How to turn numbers into stories, or what pattern-recognition has to do with the evolution of journalism.
Data visualization is a frequent fixation around here and, just recently, we looked at 7 essential books that explore the discipline’s capacity for creative storytelling. Today, a highly anticipated new book joins their ranks — Visualize This: The FlowingData Guide to Design, Visualization, and Statistics, penned by Nathan Yau of the fantastic FlowingData blog. (Which also makes this a fine addition to our running list of blog-turned-book success stories.) Yu offers a practical guide to creating data graphics that mean something, that captivate and illuminate and tell stories of what matters — a pinnacle of the discipline’s sensemaking potential in a world of ever-increasing information overload.
And in a culture of equally increasing infographics overload, where we are constantly bombarded with mediocre graphics that lack context and provide little actionable insight, Yau makes a special point of separating the signal from the noise and equipping you with the tools to not only create better data graphics but also be a more educated consumer and critic of the discipline.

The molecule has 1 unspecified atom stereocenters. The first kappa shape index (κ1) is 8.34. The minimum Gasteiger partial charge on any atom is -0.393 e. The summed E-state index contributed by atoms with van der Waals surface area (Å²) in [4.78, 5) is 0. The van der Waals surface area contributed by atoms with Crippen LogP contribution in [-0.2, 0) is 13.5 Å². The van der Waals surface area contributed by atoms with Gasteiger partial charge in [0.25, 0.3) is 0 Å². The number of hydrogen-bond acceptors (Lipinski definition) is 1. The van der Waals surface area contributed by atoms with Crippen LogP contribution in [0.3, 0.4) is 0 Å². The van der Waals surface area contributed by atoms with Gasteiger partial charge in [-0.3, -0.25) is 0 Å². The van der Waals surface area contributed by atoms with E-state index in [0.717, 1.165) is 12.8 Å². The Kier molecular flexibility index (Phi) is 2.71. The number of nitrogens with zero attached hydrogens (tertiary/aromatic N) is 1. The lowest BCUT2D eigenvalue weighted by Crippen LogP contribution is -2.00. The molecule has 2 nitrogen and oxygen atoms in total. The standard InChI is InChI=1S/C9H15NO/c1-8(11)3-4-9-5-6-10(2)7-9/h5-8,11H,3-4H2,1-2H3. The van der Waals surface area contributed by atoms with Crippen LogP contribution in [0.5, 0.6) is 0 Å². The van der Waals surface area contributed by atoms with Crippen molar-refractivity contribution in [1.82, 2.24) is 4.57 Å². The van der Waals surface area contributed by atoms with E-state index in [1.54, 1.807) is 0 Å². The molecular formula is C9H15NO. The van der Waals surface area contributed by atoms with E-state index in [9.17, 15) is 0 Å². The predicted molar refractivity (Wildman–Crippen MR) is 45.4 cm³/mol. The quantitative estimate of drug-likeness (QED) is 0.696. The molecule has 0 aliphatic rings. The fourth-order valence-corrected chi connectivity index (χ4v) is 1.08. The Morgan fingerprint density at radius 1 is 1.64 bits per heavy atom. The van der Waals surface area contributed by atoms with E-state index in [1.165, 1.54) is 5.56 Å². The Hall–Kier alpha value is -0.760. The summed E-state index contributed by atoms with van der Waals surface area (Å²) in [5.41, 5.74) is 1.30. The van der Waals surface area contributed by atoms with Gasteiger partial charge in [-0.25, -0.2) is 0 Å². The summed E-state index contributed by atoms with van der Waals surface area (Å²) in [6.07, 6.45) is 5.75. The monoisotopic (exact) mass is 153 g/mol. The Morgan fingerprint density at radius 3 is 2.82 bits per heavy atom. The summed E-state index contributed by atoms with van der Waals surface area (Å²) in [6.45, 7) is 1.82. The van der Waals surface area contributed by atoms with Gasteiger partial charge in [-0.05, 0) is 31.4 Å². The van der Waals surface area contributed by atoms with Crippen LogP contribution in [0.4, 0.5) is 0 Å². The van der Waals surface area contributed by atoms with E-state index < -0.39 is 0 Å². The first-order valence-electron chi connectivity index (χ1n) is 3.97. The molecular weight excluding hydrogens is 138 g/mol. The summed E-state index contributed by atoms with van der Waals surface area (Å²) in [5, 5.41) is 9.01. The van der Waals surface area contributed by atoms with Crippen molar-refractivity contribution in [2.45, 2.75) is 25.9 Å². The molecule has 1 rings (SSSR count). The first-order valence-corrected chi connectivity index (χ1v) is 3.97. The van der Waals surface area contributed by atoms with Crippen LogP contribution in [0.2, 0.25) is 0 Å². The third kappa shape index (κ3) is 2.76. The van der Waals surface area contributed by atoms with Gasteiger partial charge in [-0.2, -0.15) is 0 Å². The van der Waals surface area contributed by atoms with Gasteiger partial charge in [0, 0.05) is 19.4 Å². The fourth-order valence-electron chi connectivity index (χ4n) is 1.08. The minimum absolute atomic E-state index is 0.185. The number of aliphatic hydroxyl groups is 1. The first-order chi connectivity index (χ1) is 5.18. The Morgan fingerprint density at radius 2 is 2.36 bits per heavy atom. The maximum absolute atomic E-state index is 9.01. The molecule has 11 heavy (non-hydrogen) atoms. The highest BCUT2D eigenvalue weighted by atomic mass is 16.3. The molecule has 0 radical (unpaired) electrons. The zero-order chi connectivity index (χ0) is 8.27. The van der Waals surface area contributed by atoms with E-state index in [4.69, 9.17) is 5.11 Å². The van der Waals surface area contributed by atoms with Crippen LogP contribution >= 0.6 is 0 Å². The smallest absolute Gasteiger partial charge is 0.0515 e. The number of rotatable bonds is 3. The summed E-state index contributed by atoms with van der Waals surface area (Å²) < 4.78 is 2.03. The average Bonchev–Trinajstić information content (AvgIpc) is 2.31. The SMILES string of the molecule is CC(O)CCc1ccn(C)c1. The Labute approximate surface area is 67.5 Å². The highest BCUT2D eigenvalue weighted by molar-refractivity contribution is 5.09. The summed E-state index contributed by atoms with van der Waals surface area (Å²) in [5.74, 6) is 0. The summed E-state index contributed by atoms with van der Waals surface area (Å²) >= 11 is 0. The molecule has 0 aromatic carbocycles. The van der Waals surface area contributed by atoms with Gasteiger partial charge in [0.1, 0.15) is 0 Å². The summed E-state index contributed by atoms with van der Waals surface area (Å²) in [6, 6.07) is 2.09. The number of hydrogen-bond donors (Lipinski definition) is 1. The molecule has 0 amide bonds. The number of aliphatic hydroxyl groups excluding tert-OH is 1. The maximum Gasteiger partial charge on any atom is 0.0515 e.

From asking the right questions to exploring data through the visual metaphors that make the most sense to seeing data in new ways and gleaning from it the stories that beg to be told, the book offers a brilliant blueprint to practical eloquence in this emerging visual language.
On the book’s companion site, you can find downloadable data files, interactive examples of how visualization works and, if you’re technically inclined, even code samples to use as the basis for your own visual experimentation.
Visually stimulating, intellectually illuminating and creatively compelling, Visualize This: The FlowingData Guide to Design, Visualization, and Statistics is equal parts practical vocabulary for an essential modern language and conceptual testament to the power of data visualization as a new form of journalism and a powerful storytelling medium.
For a historical perspective on infographics, be sure to see the story of Otto Neurath’s Isotype.